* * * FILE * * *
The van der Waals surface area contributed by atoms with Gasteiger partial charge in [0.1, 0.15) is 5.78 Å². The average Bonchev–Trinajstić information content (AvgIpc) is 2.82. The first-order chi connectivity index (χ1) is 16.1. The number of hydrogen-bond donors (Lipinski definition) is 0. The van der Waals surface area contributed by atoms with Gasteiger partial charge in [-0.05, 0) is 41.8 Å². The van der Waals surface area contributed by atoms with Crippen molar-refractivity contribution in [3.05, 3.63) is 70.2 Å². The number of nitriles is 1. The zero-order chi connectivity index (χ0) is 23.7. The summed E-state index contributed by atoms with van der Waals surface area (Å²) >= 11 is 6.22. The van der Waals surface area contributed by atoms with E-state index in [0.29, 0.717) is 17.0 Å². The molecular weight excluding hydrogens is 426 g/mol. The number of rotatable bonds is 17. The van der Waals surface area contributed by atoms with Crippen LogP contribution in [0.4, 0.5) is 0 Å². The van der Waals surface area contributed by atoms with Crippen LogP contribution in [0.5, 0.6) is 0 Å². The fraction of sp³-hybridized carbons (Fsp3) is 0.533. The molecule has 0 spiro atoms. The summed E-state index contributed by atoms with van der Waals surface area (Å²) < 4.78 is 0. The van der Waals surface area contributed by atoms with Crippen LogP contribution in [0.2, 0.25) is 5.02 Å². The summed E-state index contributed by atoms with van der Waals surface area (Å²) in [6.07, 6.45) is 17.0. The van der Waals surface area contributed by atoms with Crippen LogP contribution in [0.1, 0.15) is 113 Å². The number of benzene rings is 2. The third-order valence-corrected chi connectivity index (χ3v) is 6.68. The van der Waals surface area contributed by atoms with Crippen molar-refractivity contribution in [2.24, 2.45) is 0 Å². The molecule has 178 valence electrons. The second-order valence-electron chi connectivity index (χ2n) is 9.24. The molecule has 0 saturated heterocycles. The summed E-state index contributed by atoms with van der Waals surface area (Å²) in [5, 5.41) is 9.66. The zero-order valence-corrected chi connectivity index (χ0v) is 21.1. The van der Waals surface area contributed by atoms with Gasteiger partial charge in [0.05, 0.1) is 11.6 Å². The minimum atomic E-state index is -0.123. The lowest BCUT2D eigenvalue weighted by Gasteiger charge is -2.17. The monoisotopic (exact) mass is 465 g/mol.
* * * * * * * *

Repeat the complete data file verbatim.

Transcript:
The van der Waals surface area contributed by atoms with Gasteiger partial charge in [0.1, 0.15) is 5.78 Å². The average Bonchev–Trinajstić information content (AvgIpc) is 2.82. The first-order chi connectivity index (χ1) is 16.1. The number of hydrogen-bond donors (Lipinski definition) is 0. The van der Waals surface area contributed by atoms with Gasteiger partial charge in [-0.05, 0) is 41.8 Å². The van der Waals surface area contributed by atoms with Crippen molar-refractivity contribution in [3.05, 3.63) is 70.2 Å². The number of nitriles is 1. The zero-order chi connectivity index (χ0) is 23.7. The summed E-state index contributed by atoms with van der Waals surface area (Å²) >= 11 is 6.22. The van der Waals surface area contributed by atoms with E-state index in [0.29, 0.717) is 17.0 Å². The molecular weight excluding hydrogens is 426 g/mol. The number of rotatable bonds is 17. The van der Waals surface area contributed by atoms with Crippen LogP contribution in [0.4, 0.5) is 0 Å². The van der Waals surface area contributed by atoms with Crippen LogP contribution in [0.5, 0.6) is 0 Å². The fraction of sp³-hybridized carbons (Fsp3) is 0.533. The molecule has 0 spiro atoms. The summed E-state index contributed by atoms with van der Waals surface area (Å²) < 4.78 is 0. The van der Waals surface area contributed by atoms with Crippen LogP contribution in [0.2, 0.25) is 5.02 Å². The summed E-state index contributed by atoms with van der Waals surface area (Å²) in [6.07, 6.45) is 17.0. The van der Waals surface area contributed by atoms with Crippen LogP contribution in [0.1, 0.15) is 113 Å². The number of benzene rings is 2. The third-order valence-corrected chi connectivity index (χ3v) is 6.68. The van der Waals surface area contributed by atoms with Crippen molar-refractivity contribution in [2.24, 2.45) is 0 Å². The molecule has 178 valence electrons. The second-order valence-electron chi connectivity index (χ2n) is 9.24. The molecule has 0 saturated heterocycles. The summed E-state index contributed by atoms with van der Waals surface area (Å²) in [5, 5.41) is 9.66. The zero-order valence-corrected chi connectivity index (χ0v) is 21.1. The van der Waals surface area contributed by atoms with Gasteiger partial charge in [0.05, 0.1) is 11.6 Å². The minimum atomic E-state index is -0.123. The lowest BCUT2D eigenvalue weighted by Gasteiger charge is -2.17. The monoisotopic (exact) mass is 465 g/mol.